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Stanley Kubrick’s photos among NYC’s best spring art shows

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The diversity of New York is truly reflected in the art coming to galleries this spring. Shows touch upon the work of a long-underappreciated female artist, reflects on Stanley Kubrick’s time as a photographer before turning to movies, and argues for the value of real photos in the age of digital manipulation.

Between the Waters

With the South African city of Cape Town perilously close to shutting off residential water supplies because of a three-year drought, the Whitney Museum’s Between the Waters exhibit couldn’t be more timely. Seven artists from around the world take on our modern water crisis through various media, drawing on traditions from Southern handicrafts to 16th-century architecture. Opens March 9, 99 Gansevoort St., whitney.org

Lyrical Abstraction

Abstract art takes the world and turns it into diaphanous impressions, more to create emotions than convey what the artist is seeing. Agora Gallery explores a range of artists working in this stye with Lyrical Abstraction, from Japanese artist Hiroko Saigusa whose painting “The 60s” embodies the joy and power of the iconic Flower Power movement, to naturalist painter Alexandra Verbeek, who whose paintings of nature aim to connect us with our primal instincts. March 13-April 3, Agora Gallery, 530 W. 25th St., agora-gallery.com


Female artists take center stage in Queenie at the Hunter East Harlem Gallery. The exhibition takes its name from a piece by Alessandra Expósito, who painted a horse’s skull pink and decorated it with feminine symbols. Each of the works illustrates themes of what it means to live in a sexist world and the evolving way gender is viewed. March 21-June 23, Hunter East Harlem Gallery, 2180 Third Ave., huntereastharlemgallery.org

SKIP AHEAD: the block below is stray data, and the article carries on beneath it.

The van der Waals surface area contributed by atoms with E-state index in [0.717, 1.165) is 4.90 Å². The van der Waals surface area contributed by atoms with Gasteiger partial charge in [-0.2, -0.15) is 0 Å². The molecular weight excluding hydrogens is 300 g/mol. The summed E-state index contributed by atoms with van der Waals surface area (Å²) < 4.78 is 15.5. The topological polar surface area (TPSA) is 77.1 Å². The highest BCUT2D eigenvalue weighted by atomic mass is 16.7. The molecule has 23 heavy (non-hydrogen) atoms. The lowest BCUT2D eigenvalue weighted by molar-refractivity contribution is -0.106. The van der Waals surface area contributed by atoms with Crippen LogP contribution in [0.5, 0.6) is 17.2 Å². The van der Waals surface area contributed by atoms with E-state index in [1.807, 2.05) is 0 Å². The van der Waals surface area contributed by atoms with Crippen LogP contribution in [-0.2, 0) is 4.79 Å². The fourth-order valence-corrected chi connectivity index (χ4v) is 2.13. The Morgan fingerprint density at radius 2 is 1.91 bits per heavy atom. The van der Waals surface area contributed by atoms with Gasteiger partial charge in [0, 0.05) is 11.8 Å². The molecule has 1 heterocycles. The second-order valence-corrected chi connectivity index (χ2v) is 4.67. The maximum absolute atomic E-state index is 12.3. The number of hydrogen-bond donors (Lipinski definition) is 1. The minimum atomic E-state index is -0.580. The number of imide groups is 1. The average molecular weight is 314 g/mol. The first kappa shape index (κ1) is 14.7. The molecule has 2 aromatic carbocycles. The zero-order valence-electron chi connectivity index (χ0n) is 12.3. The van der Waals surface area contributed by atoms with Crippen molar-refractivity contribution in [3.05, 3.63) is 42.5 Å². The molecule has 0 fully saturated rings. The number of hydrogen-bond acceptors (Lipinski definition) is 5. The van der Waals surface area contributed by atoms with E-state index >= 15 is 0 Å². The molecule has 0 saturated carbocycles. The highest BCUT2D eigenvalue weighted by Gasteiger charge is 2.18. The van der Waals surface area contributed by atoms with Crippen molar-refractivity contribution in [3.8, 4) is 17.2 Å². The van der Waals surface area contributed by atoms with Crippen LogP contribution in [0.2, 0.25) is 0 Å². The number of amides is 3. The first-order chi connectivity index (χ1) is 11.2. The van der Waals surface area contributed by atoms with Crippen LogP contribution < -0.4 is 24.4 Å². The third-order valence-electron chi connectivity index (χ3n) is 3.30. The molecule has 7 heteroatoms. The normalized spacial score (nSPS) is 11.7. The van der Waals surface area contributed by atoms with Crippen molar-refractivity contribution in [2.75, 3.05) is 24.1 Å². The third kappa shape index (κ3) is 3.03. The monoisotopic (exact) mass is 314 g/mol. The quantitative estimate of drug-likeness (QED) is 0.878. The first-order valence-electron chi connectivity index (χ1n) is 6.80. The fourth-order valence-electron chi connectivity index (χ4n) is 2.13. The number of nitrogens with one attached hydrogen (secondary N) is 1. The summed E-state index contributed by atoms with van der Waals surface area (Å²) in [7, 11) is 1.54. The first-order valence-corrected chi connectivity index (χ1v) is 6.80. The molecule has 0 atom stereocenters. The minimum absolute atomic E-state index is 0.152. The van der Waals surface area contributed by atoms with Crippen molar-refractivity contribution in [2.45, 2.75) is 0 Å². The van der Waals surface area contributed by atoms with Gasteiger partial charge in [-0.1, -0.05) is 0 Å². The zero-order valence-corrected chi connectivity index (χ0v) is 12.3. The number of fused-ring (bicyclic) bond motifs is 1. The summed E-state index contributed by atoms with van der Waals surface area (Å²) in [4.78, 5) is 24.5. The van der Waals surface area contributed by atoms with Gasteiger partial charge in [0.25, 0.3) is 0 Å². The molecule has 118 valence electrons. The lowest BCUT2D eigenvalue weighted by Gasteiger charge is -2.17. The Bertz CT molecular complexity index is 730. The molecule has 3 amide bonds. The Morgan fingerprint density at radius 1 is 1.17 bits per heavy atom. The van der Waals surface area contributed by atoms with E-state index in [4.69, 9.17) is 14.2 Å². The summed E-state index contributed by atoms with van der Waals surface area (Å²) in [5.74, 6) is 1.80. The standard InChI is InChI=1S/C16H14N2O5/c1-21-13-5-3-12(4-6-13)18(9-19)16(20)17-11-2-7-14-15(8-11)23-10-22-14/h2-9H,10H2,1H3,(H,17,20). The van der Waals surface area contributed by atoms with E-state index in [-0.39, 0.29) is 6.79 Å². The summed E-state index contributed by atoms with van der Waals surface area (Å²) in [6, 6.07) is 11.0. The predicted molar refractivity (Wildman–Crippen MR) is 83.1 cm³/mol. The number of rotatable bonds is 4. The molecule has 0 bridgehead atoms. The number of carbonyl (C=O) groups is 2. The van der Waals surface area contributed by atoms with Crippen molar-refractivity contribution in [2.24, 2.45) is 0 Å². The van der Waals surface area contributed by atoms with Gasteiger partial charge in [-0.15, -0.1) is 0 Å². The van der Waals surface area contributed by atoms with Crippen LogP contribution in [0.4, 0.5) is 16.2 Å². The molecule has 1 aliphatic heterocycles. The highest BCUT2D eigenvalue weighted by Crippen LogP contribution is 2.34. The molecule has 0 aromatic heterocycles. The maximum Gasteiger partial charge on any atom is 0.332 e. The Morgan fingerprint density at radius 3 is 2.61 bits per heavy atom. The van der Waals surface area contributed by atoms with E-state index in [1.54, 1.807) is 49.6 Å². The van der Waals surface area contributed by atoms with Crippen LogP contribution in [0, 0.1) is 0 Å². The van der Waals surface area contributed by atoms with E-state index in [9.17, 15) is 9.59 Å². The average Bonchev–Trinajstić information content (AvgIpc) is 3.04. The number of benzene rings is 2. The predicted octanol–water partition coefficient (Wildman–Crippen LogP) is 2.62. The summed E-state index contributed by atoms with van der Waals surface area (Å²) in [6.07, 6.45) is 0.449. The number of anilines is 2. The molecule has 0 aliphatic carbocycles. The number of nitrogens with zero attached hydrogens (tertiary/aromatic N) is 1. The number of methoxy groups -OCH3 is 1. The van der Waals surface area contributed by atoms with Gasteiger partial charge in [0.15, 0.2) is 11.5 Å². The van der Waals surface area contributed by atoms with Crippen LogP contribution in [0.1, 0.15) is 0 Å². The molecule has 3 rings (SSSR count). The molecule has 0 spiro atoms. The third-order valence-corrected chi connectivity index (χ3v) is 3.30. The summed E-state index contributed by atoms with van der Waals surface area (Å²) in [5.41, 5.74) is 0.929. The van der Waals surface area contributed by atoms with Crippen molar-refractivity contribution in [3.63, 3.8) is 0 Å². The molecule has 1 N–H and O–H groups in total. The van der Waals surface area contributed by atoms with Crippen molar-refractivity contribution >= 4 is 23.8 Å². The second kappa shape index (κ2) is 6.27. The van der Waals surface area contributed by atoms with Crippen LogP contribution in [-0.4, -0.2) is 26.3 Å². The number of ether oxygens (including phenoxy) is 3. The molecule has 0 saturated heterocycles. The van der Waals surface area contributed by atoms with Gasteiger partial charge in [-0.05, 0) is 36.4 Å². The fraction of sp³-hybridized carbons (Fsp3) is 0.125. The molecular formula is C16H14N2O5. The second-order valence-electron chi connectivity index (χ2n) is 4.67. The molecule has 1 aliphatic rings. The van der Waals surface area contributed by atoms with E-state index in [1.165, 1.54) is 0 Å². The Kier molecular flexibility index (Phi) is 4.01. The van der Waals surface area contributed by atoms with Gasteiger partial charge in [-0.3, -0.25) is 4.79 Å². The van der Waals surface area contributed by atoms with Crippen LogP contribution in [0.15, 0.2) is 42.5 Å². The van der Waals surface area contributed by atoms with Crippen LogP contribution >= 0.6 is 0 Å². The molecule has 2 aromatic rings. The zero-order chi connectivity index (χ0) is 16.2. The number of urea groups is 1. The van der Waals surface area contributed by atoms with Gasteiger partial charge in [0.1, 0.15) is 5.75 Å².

What We Ask Is Simple

This new exhibition of artist Hank Willis Thomas’ work could not be timelier. In What We Ask Is Simple, Thomas connects the American protest movements of recent years to historical movements in Africa, Europe and previous uprisings here at home. The works also make it a point to return to photography’s roots during an era where digital images dominate, using old-school techniques like silvering and halftone screen printing. March 29-May 12, Jack Shainman Gallery, 513 W. 20th St., jackshaiman.com

Through A Different Lens

Film enthusiasts may be surprised to learn that before he directed classic films such as “Spartacus” and “A Space Odyssey,” Stanley Kubrick worked as a photographer for Look magazine. The future filmmaker was just 17 when he began his photography career in 1945, but his unique style was already apparent in the images he created. In addition to exploring Kubrick’s early art, Through A Different Lens at the Museum of the City of New York also offers a glimpse of life in New York City just after World War II. Opens May 3, 1220 Fifth Ave., mcny.org

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